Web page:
At The Motley Fool, we poke plenty of fun at Wall Street analysts and their endless cycle of upgrades, downgrades, and "initiating coverage at neutral." The pinstripe-and-wingtip crowd is entitled to its opinions, but we have some pretty sharp stock pickers down here on Main Street, too. And we're not always impressed with how Wall Street does its job.)
So perhaps we shouldn't be giving virtual ink to "news" of analyst upgrades and downgrades. And we wouldn't -- if that were all we were doing. Fortunately, in "This Just In," we don't simply tell you what the analysts said. We also show you whether they know what they're talking about.
Today, we're going to take a look at three high-profile tech moves on Wall Street: a new and improved price target for Capital One
It's not wise to default on a Viking
The verdict is in: Capital One saw a 10% decline in delinquencies over the past month, and credit card balances, while down from Q4, are up over last year's Q1. This news had Nomura Securities singing Cap1's praises earlier this week and assigning a $54 price target to the buy-rated stock. This morning, the ace analysts at Stifel Nicolaus joined them. Already bullish on the shares, Stifel's raising of its price target on the stock to $71 -- an 18% increase -- suggests that this story is only going to get better.
And why shouldn't it? Already, the stock's priced for extremely pessimistic performance. Eight times earnings is simply too low a price to pay on a card company that analysts already expect to grow at nearly 9% per year going forward. If Stifel, and Nomura, are right that Cap1 will soon "get back on a trajectory for growth," then these shares are priced to move.
First Solar flame-out?
When thin-film solar producer First Solar announced a plan to fire 2,000 employees and cut costs by as much as $120 million annually, investors cheered, and Wall Street's analysts were first among them. Well, some of the analysts, at least. And maybe not all the investors, either.
This morning, conflicting guidance is issuing from the Street, as Cantor Fitzgerald retracts its "sell" rating on First Solar and upgrades to "hold," while over at Wunderlich, they're taking the opposite approach -- downgrading from "hold" to "sell."
Who's right? Actually, Cantor's "bullish" recommendation may give us the best clue. According to StreetInsider.com, you see, the real reason Cantor is upgrading First Solar is that now that the company's thrown in the towel on growth, the "easy short call" is "done [as] ... prices have collapsed to levels below even our bearish estimates." Cantor argues that if any money's going to be made in this industry going forward, it will depend on "politics, M&A activity, and perhaps luck" -- which I think you'll agree is hardly a basis for a strong buy thesis.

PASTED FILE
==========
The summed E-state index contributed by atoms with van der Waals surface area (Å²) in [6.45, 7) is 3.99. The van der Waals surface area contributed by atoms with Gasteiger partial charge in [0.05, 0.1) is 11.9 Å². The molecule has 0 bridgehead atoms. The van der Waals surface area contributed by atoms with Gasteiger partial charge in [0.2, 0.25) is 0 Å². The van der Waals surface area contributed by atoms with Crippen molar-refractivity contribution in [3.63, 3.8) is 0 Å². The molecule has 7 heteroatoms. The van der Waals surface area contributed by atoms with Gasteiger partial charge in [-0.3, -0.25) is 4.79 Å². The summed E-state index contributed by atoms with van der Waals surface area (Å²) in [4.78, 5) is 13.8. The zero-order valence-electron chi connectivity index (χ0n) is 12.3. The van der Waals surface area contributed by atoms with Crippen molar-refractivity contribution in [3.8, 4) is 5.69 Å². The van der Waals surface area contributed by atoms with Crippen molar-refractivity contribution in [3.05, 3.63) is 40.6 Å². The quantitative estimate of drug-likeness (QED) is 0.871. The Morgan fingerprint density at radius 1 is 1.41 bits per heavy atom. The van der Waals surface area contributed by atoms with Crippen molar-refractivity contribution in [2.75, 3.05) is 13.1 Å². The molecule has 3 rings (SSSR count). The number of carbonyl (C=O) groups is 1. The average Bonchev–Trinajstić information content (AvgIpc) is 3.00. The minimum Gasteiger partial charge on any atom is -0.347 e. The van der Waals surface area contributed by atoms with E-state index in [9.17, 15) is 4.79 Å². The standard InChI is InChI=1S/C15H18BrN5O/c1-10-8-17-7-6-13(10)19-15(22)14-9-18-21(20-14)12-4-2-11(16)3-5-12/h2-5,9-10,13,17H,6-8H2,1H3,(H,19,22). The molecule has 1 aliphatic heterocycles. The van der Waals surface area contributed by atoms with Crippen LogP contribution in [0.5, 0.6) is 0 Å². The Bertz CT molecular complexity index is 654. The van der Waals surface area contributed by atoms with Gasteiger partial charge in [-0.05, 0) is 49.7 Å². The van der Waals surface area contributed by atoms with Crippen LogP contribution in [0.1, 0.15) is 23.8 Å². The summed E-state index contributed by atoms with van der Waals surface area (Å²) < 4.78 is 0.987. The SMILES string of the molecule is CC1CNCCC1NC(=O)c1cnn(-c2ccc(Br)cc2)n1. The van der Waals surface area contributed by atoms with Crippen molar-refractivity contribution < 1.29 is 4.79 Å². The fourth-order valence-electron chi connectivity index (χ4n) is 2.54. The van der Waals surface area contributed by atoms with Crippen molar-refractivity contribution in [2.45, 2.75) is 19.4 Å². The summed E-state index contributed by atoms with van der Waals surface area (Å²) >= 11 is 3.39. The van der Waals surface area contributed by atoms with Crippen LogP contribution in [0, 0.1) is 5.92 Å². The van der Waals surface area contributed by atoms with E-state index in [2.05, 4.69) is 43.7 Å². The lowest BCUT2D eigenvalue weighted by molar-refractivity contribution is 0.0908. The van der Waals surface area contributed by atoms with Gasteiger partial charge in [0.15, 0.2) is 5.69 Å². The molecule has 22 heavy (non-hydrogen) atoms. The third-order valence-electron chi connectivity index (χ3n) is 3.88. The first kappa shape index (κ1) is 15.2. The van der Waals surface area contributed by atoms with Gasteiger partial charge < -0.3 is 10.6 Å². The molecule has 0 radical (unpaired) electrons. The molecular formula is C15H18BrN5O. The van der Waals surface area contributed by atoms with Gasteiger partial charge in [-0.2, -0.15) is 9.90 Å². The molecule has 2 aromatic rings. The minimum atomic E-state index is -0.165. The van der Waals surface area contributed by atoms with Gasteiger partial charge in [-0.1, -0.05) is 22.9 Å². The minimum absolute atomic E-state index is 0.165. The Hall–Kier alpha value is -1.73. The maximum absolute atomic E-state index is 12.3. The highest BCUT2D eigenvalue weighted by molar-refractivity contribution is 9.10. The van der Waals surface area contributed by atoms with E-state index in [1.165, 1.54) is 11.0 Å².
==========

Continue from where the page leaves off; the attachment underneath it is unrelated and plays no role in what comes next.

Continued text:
To the contrary, at Wunderlich, analysts think that yesterday's rally in the shares was overdone and that First Solar is destined to fall right back down again -- perhaps as low as $14 a share. If that sounds pessimistic to you, though, consider: First Solar today has no profits. It has practically no cash -- cash reserves are a mere $8 million net of debt, while cash-burn was last clocked at well in excess of $750 million a year.
The way First Solar's going, even $120 million in cost-cutting may not be enough to save this stock.
Big Blue gets smaller
Last but not least, we come to IBM. Big Blue exceeded expectations in yesterday's earnings report, but that's not helping it much on Wall Street, where most analysts are standing pat on their recommendations, while others are curbing their enthusiasm rather abruptly. This morning, analysts at Australian equities shop Macquarie announced a downgrade on IBM, revoking their previous "buy" rating and dropping the stock back to "neutral."
Why are they doing this? Basically for the same reason I advised investors to stay away from IBM late last year: It's too expensive. Even with a 1.5% dividend, IBM's P/E ratio of 15.4 looks too rich to justify in light of the company's 10.5% long-term growth rate, in my opinion. Free cash flow at the company is strong, but not strong enough to make up the difference. Actually, once you factor in the company's heaping helping of net debt, even valued on free cash, IBM shares trade for an enterprise value-to-free cash flow ratio of 15.4 -- identical to the reported earnings-based P/E.
IBM may be a great company -- its numbers certainly look better than what we saw at "rival" Infosys
My advice: IBM's share price isn't even fair. Don't buy it until it is.
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Whose advice should you take -- Rich's, or that of "professional" analysts such as Stifel, Cantor, and Macquarie? Check out Rich's track record on Motley Fool CAPS, and compare it with theirs. Decide for yourself whom to believe.
Fool contributor Rich Smith owns no shares of, nor is he short, any company mentioned above. He does, however, have public recommendations available on more than 50 separate companies. Check them out on Motley Fool CAPS, where he goes by the handle TMFDitty -- and is currently ranked No. 346 out of more than 180,000 CAPS members. The Motley Fool has a disclosure policy.
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